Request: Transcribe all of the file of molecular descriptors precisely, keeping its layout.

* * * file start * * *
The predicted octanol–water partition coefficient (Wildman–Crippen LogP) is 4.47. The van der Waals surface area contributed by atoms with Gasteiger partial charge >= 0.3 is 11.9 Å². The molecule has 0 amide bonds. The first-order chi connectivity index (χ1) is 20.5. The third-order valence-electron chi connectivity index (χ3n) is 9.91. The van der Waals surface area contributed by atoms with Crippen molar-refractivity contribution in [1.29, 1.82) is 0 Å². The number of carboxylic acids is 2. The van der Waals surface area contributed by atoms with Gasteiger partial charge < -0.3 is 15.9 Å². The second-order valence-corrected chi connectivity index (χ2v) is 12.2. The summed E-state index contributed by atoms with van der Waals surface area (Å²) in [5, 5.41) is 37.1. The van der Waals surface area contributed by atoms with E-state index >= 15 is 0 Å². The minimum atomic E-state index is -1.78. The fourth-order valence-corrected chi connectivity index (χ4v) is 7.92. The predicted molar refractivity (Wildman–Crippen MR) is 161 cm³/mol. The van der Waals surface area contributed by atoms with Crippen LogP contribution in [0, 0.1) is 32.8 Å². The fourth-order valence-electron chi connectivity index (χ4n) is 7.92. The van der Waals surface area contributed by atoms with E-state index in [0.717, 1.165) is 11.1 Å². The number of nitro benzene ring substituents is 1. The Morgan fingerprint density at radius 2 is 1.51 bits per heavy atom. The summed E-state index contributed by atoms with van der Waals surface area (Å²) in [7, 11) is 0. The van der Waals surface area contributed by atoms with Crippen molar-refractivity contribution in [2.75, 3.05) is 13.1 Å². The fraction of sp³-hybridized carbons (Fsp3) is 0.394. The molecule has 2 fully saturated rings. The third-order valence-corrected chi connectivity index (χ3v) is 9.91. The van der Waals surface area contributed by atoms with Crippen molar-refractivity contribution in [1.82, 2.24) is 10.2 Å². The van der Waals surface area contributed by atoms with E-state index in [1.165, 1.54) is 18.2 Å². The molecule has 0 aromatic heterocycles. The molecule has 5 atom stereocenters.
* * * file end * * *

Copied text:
The predicted octanol–water partition coefficient (Wildman–Crippen LogP) is 4.47. The van der Waals surface area contributed by atoms with Gasteiger partial charge >= 0.3 is 11.9 Å². The molecule has 0 amide bonds. The first-order chi connectivity index (χ1) is 20.5. The third-order valence-electron chi connectivity index (χ3n) is 9.91. The van der Waals surface area contributed by atoms with Crippen molar-refractivity contribution in [1.29, 1.82) is 0 Å². The number of carboxylic acids is 2. The van der Waals surface area contributed by atoms with Gasteiger partial charge < -0.3 is 15.9 Å². The second-order valence-corrected chi connectivity index (χ2v) is 12.2. The summed E-state index contributed by atoms with van der Waals surface area (Å²) in [5, 5.41) is 37.1. The van der Waals surface area contributed by atoms with E-state index >= 15 is 0 Å². The minimum atomic E-state index is -1.78. The fourth-order valence-corrected chi connectivity index (χ4v) is 7.92. The predicted molar refractivity (Wildman–Crippen MR) is 161 cm³/mol. The van der Waals surface area contributed by atoms with Crippen LogP contribution in [0, 0.1) is 32.8 Å². The fourth-order valence-electron chi connectivity index (χ4n) is 7.92. The van der Waals surface area contributed by atoms with E-state index in [0.717, 1.165) is 11.1 Å². The number of nitro benzene ring substituents is 1. The Morgan fingerprint density at radius 2 is 1.51 bits per heavy atom. The summed E-state index contributed by atoms with van der Waals surface area (Å²) in [7, 11) is 0. The van der Waals surface area contributed by atoms with Crippen molar-refractivity contribution in [2.75, 3.05) is 13.1 Å². The fraction of sp³-hybridized carbons (Fsp3) is 0.394. The molecule has 2 fully saturated rings. The third-order valence-corrected chi connectivity index (χ3v) is 9.91. The van der Waals surface area contributed by atoms with Crippen molar-refractivity contribution in [1.82, 2.24) is 10.2 Å². The van der Waals surface area contributed by atoms with E-state index in [1.165, 1.54) is 18.2 Å². The molecule has 0 aromatic heterocycles. The molecule has 5 atom stereocenters.